Shetland gas plant workers strike over pay (Thursday, 24 July 2014)

    1 Jan 1970, 12:00 am
    Construction workers at the Total gas plant in Shetland have downed tools in a dispute over pay.About 900 welders, pipe fitters and riggers staged a sit-in at the site next to the Sullom Voe oil terminal.Earlier this year, managers Petrofac paid an allowance to staff from the mainland who had to share bedrooms or commute from accommodation barges.It is believed island tradesmen are now demanding they also receive the extra money.The latest strike action was not carried out through official channels.Meetings between workers, management and shop stewards took place throughout the day before staff were sent home for the evening.Petrofac has told the men they can keep their jobs if they return to work on Thursday.The workers say they will now pursue the issue through a legal ballot.Prime Minister David Cameron was due to visit the site on his trip to Shetland, but instead remained in Lerwick.Source: www.bbc.co.uk

    First commercial flight of AgustaWestland AW189 to Cygnus field (Wednesday, 23 July 2014)

    1 Jan 1970, 12:00 am
    The first commercial flight of the much anticipated new generation AgustaWestland AW189 helicopter took place on July 21, 2014, as Bristow flew eight passengers out to the Cygnus field in the Southern North Sea (SNS).The aircraft is the first of two AW189s to be stationed at Bristow's Norwich base and is dedicated to GDF SUEZ E&P UK Ltd for transport between Norwich and the operator's Cygnus field 120 nautical miles away. The new aircraft is expected to complete one return flight each weekday with the potential to increase the service to three daily flights as the Cygnus field develops through the drilling, hook-up and commissioning, and later operational phases. Cygnus is the largest gas discovery in the SNS in the last 25 years. First gas is expected in late 2015.Bristow is the first helicopter operator to introduce the AW189 and has a further four of the aircraft on order for oil and gas operations.Mike Imlach, Vice President of Operations and Managing Director of Bristow Helicopters Ltd, said: "We're excited to be the launch customer for what is a superb aircraft and an important addition to our fleet. Bristow has worked closely with AgustaWestland throughout the aircraft's development and the result is an aircraft of the highest technical specification with state of the art safety technology which will enable us to offer our clients the best possible capabilities."We are a long term partner of GDF SUEZ and we look forward to working to support their operations in the coming years as the Cygnus field develops."Jean-Claude Perdigues, Managing Director, GDF SUEZ E&P UK Ltd, commented: "We are pleased to be the first operator to deploy this new generation AW189 aircraft, which is of the highest technical and safety specification, for passenger transfers as the first installation campaign on Cygnus continues apace."Source: www.bristowgroup.com

    UK government encourages investment in uHPHT O+amp;G fields (Wednesday, 23 July 2014)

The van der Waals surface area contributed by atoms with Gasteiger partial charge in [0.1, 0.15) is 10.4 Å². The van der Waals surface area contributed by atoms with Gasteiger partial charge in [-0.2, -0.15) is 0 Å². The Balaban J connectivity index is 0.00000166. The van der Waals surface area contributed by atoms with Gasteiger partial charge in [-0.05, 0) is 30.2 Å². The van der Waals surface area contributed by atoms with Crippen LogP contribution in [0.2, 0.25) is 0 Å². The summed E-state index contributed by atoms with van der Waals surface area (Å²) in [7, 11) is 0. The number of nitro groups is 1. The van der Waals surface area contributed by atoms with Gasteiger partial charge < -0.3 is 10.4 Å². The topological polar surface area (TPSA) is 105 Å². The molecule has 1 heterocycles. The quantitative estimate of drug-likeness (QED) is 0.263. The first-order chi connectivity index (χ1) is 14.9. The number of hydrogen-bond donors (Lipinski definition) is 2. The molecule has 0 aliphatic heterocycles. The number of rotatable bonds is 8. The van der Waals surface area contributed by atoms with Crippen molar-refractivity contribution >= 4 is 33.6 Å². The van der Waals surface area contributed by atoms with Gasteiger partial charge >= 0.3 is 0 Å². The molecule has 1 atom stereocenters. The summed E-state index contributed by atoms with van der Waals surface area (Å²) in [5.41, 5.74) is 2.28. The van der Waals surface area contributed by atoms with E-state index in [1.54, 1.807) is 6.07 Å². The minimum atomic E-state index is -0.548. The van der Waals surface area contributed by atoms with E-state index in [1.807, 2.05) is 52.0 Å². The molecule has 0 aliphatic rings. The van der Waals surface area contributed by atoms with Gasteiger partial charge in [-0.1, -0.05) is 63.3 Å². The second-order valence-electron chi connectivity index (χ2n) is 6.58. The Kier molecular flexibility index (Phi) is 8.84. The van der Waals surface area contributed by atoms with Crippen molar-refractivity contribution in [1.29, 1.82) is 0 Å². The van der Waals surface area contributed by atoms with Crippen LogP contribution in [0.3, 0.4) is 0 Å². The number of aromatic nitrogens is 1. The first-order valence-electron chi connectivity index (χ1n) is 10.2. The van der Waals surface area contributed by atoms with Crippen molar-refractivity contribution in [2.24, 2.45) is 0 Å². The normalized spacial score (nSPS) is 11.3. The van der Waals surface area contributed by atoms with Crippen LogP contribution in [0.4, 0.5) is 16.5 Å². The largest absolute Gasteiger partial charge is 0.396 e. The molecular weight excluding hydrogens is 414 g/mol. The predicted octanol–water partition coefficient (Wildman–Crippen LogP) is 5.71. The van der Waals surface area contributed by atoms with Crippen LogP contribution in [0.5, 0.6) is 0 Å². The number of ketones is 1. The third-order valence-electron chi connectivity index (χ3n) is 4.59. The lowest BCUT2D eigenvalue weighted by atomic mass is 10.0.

1 Jan 1970, 12:00 am
    The UK government has published a consultation on a new cluster area allowance to encourage investment in ultra high pressure, high temperature oil and gas fields.There is still a considerable amount of oil and gas to recover in the North Sea – up to 21 billion barrels of oil equivalent. However, exploration and production is becoming harder and more expensive.The new allowance builds on Sir Ian Wood’s recommendations for maximising economic production of oil and gas. It has been designed not only to support investment in technically challenging development projects, but also to encourage exploration in the surrounding areas.The allowance will reduce the tax on a portion of a company’s profits from 62% to 30% at current rates.The government is committed to maximising the benefits that the UK’s oil and gas resources can bring to the economy – not just through tax, but through jobs, skills and exports. The UK offers the strongest basis to maximise these benefits because of the size and diversity of its economy. It provides the stability and predictability needed for companies to invest and is able to adopt a long-term approach to the sector because of its broad shoulders.Chancellor of the Exchequer, George Osborne, said:“This is another example of how we are backing investment that creates jobs across the UK. The UK’s oil and gas industry is one of the country’s greatest industrial success stories, and this allowance will help ensure we continue to maximise the benefits from the sector for decades to come.”The government welcomes responses from industry, and will announce the final policy design in the autumn.The allowance builds on the success of the government’s previous allowances, which directly incentivised around £7bn of investment in the North Sea last year, according to industry estimates. This investment supported over 100,000 jobs across the UK.Source: www.offshoreenergytoday.comThere is still a considerable amount of oil and gas to recover in the North Sea – up to 21 billion barrels of oil equivalent. However, exploration and production is becoming harder and more expensive.The new allowance builds on Sir Ian Wood’s recommendations for maximising economic production of oil and gas. It has been designed not only to support investment in technically challenging development projects, but also to encourage exploration in the surrounding areas.The allowance will reduce the tax on a portion of a company’s profits from 62% to 30% at current rates.The government is committed to maximising the benefits that the UK’s oil and gas resources can bring to the economy – not just through tax, but through jobs, skills and exports. The UK offers the strongest basis to maximise these benefits because of the size and diversity of its economy. It provides the stability and predictability needed for companies to invest and is able to adopt a long-term approach to the sector because of its broad shoulders.Chancellor of the Exchequer, George Osborne, said:“This is another example of how we are backing investment that creates jobs across the UK. The UK’s oil and gas industry is one of the country’s greatest industrial success stories, and this allowance will help ensure we continue to maximise the benefits from the sector for decades to come.”The government welcomes responses from industry, and will announce the final policy design in the autumn.The allowance builds on the success of the government’s previous allowances, which directly incentivised around £7bn of investment in the North Sea last year, according to industry estimates. This investment supported over 100,000 jobs across the UK.Source: www.offshoreenergytoday.com